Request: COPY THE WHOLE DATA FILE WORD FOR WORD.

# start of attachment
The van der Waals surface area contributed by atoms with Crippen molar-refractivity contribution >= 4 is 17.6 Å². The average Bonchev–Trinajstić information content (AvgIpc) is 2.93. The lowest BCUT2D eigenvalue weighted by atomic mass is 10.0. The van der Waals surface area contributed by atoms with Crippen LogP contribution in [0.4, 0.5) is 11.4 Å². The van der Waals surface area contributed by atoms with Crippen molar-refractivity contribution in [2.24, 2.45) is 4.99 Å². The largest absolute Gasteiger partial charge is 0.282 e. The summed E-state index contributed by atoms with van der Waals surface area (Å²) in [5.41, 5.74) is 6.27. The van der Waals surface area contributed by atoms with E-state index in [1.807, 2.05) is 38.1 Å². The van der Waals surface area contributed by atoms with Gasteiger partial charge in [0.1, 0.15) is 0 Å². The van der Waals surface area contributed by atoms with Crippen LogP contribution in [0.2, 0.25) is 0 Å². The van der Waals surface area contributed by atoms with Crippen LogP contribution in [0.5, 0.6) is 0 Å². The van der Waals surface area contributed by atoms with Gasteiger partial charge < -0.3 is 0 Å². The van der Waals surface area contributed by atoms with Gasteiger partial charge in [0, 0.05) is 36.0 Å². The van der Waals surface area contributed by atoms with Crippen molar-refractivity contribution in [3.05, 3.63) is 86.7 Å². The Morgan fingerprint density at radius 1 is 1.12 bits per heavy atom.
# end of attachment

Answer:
The van der Waals surface area contributed by atoms with Crippen molar-refractivity contribution >= 4 is 17.6 Å². The average Bonchev–Trinajstić information content (AvgIpc) is 2.93. The lowest BCUT2D eigenvalue weighted by atomic mass is 10.0. The van der Waals surface area contributed by atoms with Crippen LogP contribution in [0.4, 0.5) is 11.4 Å². The van der Waals surface area contributed by atoms with Crippen molar-refractivity contribution in [2.24, 2.45) is 4.99 Å². The largest absolute Gasteiger partial charge is 0.282 e. The summed E-state index contributed by atoms with van der Waals surface area (Å²) in [5.41, 5.74) is 6.27. The van der Waals surface area contributed by atoms with E-state index in [1.807, 2.05) is 38.1 Å². The van der Waals surface area contributed by atoms with Gasteiger partial charge in [0.1, 0.15) is 0 Å². The van der Waals surface area contributed by atoms with Crippen LogP contribution in [0.2, 0.25) is 0 Å². The van der Waals surface area contributed by atoms with Crippen LogP contribution in [0.5, 0.6) is 0 Å². The van der Waals surface area contributed by atoms with Gasteiger partial charge < -0.3 is 0 Å². The van der Waals surface area contributed by atoms with Gasteiger partial charge in [0, 0.05) is 36.0 Å². The van der Waals surface area contributed by atoms with Crippen molar-refractivity contribution in [3.05, 3.63) is 86.7 Å². The Morgan fingerprint density at radius 1 is 1.12 bits per heavy atom.